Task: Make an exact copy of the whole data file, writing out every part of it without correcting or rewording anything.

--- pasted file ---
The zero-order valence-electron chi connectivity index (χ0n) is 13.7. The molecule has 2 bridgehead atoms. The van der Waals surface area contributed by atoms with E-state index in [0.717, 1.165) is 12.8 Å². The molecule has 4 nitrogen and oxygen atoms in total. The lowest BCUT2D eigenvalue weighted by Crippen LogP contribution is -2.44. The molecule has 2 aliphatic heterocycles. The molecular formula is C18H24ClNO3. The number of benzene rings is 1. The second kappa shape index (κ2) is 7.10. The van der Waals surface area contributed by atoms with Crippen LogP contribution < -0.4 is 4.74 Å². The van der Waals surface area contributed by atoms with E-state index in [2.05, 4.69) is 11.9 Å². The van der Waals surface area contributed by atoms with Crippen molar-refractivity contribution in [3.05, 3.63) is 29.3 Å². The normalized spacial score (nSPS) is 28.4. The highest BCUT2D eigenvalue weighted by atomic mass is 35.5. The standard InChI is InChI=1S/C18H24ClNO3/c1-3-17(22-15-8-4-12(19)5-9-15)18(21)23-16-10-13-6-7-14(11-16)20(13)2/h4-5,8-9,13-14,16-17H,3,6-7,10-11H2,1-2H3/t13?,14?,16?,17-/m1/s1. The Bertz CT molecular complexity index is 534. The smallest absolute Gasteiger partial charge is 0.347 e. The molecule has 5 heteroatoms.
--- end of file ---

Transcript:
The zero-order valence-electron chi connectivity index (χ0n) is 13.7. The molecule has 2 bridgehead atoms. The van der Waals surface area contributed by atoms with E-state index in [0.717, 1.165) is 12.8 Å². The molecule has 4 nitrogen and oxygen atoms in total. The lowest BCUT2D eigenvalue weighted by Crippen LogP contribution is -2.44. The molecule has 2 aliphatic heterocycles. The molecular formula is C18H24ClNO3. The number of benzene rings is 1. The second kappa shape index (κ2) is 7.10. The van der Waals surface area contributed by atoms with Crippen LogP contribution < -0.4 is 4.74 Å². The van der Waals surface area contributed by atoms with E-state index in [2.05, 4.69) is 11.9 Å². The van der Waals surface area contributed by atoms with Crippen molar-refractivity contribution in [3.05, 3.63) is 29.3 Å². The normalized spacial score (nSPS) is 28.4. The highest BCUT2D eigenvalue weighted by atomic mass is 35.5. The standard InChI is InChI=1S/C18H24ClNO3/c1-3-17(22-15-8-4-12(19)5-9-15)18(21)23-16-10-13-6-7-14(11-16)20(13)2/h4-5,8-9,13-14,16-17H,3,6-7,10-11H2,1-2H3/t13?,14?,16?,17-/m1/s1. The Bertz CT molecular complexity index is 534. The smallest absolute Gasteiger partial charge is 0.347 e. The molecule has 5 heteroatoms.